Petri Mäkinen—Salakazi Racing’s self-confessed “technology guru”—is quick to point out that the Renishaw-enabled solution is not the same as a traction control system. The clutch is tuned by set values programmed into the controller before the race against the clock even begins. “The Renishaw encoder isn’t interactively controlling the clutch while underway,” he explains, “but the data it provides us with beforehand is critically important. We couldn’t obtain it—and couldn’t preset the clutch—any other way. We need to read the clutch speed even before the rear tire completes the first full rotation, to make decisions for engaging the clutch, and the acceleration doesn't happen smoothly. This problem has now been solved and proper filtration has been done to program code.”
Mäkinen uses the data to put the maximum engine power on the road and propel Salakari to speeds in excess of 300 km/h in less time than it takes to read this sentence. Pointing to the end of the crankshaft on a partially disassembled engine Mäkinen smiles mischievously and says, “This is where we put the Renishaw magnetic actuator. We’ve located it directly on the end of the shaft. The encoder body is on the other side, in the clutch housing. I honestly think that only a space rocket would be a tougher environment for the encoder.”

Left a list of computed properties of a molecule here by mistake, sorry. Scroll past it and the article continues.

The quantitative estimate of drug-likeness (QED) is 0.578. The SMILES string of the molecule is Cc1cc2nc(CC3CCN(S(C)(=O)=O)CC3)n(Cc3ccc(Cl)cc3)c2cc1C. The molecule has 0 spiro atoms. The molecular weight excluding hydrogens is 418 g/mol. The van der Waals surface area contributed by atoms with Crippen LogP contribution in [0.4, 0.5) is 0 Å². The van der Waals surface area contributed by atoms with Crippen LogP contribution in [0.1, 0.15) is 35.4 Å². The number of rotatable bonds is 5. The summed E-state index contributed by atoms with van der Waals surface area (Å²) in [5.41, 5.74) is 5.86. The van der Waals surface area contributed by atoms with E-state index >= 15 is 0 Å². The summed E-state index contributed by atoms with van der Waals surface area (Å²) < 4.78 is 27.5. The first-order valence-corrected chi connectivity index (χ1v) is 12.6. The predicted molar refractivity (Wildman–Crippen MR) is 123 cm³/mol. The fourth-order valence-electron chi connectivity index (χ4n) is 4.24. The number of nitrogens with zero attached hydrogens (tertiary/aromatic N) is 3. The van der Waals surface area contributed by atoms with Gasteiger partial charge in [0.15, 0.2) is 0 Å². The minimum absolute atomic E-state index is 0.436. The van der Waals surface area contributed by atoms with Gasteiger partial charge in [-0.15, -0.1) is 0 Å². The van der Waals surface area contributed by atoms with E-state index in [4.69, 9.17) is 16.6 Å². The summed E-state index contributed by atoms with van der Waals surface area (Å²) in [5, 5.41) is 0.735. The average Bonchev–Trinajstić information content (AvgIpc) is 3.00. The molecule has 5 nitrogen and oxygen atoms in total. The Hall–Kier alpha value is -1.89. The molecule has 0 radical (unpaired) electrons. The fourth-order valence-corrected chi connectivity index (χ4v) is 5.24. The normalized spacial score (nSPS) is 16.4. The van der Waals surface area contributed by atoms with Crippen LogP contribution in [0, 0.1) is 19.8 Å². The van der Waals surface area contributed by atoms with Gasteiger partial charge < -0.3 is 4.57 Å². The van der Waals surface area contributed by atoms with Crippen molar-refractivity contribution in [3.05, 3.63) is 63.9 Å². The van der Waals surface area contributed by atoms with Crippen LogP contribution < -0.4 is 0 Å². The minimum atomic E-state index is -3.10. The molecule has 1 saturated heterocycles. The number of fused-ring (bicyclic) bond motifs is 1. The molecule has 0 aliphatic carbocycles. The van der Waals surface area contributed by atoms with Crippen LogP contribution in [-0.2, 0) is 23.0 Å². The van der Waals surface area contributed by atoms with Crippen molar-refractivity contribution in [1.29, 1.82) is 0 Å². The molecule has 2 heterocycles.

The RM22 is designed and manufactured by Renishaw’s Slovenia-based partner company, RLS d.o.o. for high reliability in demanding applications and extreme environments. Non-contact designs—basically a magnet and a sensing chip—the robust, solid-state encoders feature a small actuator magnet that fits to the end of a shaft, while the Hall sensor ASIC chip is epoxy-embedded and encapsulated inside a metal housing/mount. Fully sealed to IP68, the encapsulated design provides superior resistance to shock, vibration, and acceleration/deceleration forces.
The encoder’s magnetic actuator mounts on the end of the engine crankshaft, slipping into the encoder body when the pit crew assembles the clutch housing. (Photo courtesy of Renishaw).
While maximum operating temperature is specified as 125 °C, the RM22 encoder still survives the very high temperature inside the clutch. The secret, says Mäkinen, is placing the encoder in the heavy, machined aluminum clutch housing and removing it fast. “With a diameter of only 22 mm, it was possible to locate the encoder in the clutch housing, itself, without compromising the strength of the piece. Clutches can explode,” he says, as an aside. “I’ve seen this happen a few times, so the clutch housing plays an important role in rider safety. If the encoder were bigger, we’d have to re-engineer the solution,” he notes.
“The heavy aluminum body shields the encoder from the heat during the race,” says Mäkinen. “After each race, our mechanics cool the clutch and quickly remove the housing and the encoder. Before it ever gets a chance to heat up beyond specs, we’ve already got it back to the pit garage and removed it. Given the conditions, the reliability of the Renishaw encoders is amazing,” he continues. “Next season, [they] will also be used to control the ignition advance and, in a couple of years, we are going to use the encoders to adjust cams. Without them, we could do nothing more than estimate vital engine and track information,” he says. “But guessing isn’t good enough if you want to break records.”
— C.G. Masi , senior editor, Control Engineering Daily News, email@example.com